October 23, 2017 by Dean Leverett
I have been involved in the UKWIR Chemicals Investigation Programme (CIP) for some considerable time (both while at wca and in my previous roles at the Environment Agency), mainly dealing with technical issues associated with sampling, analysis and PNEC derivation for so-called ‘emerging contaminants’ (primarily pharmaceuticals).
I have contributed to a recently published paper reporting on the variation in wastewater treatment works (WwTW) influent concentrations of a wide variety of active pharmaceutical ingredients (APIs), their removal efficiency, effluent concentrations and potential risks to the aquatic environment. The research is based on data generated from both Phase 1 and Phase 2 of the UKWIR CIP.
Taking account of removal of parent compound from the aqueous phase during treatment in combination with estimates of dilution available it is possible to prioritise the APIs of greatest risk of exceeding estimates of predicted no effect concentrations (PNEC) in receiving waters for all wastewater treatment works in the UK. The majority of substances studied were removed to a high degree, although with significant variation, both within and between wastewater treatment works. Poorer removal (between influent and effluent) was observed for ethinyloestradiol, diclofenac, propranolol, the macrolide antibiotics, fluoxetine, tamoxifen and carbamazepine. All except the last two of these substances were present in effluents at concentrations higher than their respective estimated PNEC (based on measurement of effluents from 45 WwTW on 20 occasions).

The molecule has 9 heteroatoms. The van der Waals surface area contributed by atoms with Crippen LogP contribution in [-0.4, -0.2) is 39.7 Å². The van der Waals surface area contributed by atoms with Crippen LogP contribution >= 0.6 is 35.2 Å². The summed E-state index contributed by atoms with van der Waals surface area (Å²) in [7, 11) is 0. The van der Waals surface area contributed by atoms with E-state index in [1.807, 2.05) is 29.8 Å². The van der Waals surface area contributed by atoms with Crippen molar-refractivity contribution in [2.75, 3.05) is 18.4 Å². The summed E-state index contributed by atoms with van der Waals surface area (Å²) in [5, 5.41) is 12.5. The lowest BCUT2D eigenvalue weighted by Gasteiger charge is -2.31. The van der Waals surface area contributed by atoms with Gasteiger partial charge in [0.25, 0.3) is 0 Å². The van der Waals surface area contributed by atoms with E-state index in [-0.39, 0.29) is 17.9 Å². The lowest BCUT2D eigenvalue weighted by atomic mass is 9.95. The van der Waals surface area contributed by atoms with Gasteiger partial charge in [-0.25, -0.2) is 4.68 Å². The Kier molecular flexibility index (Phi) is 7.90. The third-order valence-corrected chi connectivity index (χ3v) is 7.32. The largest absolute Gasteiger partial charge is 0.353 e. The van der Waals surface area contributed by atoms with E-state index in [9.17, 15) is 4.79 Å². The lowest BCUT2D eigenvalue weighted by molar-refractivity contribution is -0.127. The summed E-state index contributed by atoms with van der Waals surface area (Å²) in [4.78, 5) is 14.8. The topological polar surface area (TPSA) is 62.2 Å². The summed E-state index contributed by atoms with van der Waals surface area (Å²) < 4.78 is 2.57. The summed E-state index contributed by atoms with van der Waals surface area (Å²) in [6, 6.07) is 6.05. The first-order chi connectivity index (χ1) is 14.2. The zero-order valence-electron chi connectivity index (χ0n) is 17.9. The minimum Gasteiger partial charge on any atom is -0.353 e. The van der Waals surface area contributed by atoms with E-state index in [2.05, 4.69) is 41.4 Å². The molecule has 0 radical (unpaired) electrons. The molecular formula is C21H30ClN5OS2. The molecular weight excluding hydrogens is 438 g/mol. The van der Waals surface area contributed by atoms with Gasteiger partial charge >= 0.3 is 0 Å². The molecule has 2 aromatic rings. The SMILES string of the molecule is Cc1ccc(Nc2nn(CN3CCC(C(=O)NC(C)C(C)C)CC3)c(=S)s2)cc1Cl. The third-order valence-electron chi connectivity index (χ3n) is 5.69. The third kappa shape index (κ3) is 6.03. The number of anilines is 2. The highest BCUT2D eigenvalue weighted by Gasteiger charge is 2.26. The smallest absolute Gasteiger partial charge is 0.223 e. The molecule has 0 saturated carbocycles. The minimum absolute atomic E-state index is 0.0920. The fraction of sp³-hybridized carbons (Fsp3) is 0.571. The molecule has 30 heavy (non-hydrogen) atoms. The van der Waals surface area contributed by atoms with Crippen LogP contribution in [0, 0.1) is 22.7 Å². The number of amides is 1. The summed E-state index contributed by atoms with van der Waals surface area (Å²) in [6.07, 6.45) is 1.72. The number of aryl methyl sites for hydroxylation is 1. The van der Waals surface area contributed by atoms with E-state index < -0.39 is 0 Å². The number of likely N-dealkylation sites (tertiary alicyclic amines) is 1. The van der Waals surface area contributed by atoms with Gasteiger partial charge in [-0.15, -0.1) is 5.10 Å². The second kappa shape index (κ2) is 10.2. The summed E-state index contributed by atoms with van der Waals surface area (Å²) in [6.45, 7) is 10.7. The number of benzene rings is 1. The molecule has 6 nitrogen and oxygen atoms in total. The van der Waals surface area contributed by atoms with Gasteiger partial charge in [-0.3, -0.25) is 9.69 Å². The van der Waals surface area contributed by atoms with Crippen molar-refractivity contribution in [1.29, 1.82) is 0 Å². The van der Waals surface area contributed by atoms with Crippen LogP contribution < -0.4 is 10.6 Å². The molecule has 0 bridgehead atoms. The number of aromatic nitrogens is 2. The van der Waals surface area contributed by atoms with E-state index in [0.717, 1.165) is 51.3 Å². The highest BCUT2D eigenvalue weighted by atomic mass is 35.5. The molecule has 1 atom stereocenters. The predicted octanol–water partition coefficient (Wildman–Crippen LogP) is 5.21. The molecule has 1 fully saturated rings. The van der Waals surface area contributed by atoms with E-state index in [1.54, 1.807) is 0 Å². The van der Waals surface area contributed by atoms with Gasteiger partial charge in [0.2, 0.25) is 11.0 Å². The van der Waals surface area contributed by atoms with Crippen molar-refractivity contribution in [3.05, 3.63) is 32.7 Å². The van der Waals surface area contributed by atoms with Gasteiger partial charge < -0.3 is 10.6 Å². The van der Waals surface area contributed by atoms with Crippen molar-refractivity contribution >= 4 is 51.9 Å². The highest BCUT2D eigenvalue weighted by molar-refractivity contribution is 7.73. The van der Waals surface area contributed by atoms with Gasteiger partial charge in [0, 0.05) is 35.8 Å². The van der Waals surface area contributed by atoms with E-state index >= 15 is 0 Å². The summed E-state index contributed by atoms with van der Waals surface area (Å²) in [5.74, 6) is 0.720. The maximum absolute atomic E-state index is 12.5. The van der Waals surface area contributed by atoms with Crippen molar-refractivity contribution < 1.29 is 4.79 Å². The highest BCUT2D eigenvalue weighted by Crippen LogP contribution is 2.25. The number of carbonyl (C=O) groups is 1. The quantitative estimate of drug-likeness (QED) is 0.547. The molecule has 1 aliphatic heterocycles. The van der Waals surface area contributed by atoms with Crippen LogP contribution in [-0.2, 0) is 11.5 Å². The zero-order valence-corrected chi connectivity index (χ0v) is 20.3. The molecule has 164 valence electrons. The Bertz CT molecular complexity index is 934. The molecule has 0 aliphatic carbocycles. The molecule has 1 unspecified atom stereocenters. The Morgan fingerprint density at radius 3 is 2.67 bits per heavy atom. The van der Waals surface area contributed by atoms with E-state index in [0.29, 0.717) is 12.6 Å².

Based on available dilution data as much as 13% of all wastewater treatment works may cause exceedances of estimated riverine PNECs after mixing of their effluents with receiving waters. It is, however, important to note that the overall degree of risk is driven by the PNEC derivation, which in itself is controlled by the availability of reliable and relevant ecotoxicological data and consequently the safety factors applied. The dataset and discussion, provides information to assist in the future management of these types of chemicals.
The full paper is available in Science of the Total Environment Volumes 613-614, Issue 10 and the full text can also be accessed here (free access to full article until 15/11/2017).
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October 25, 2017 by Dean Leverett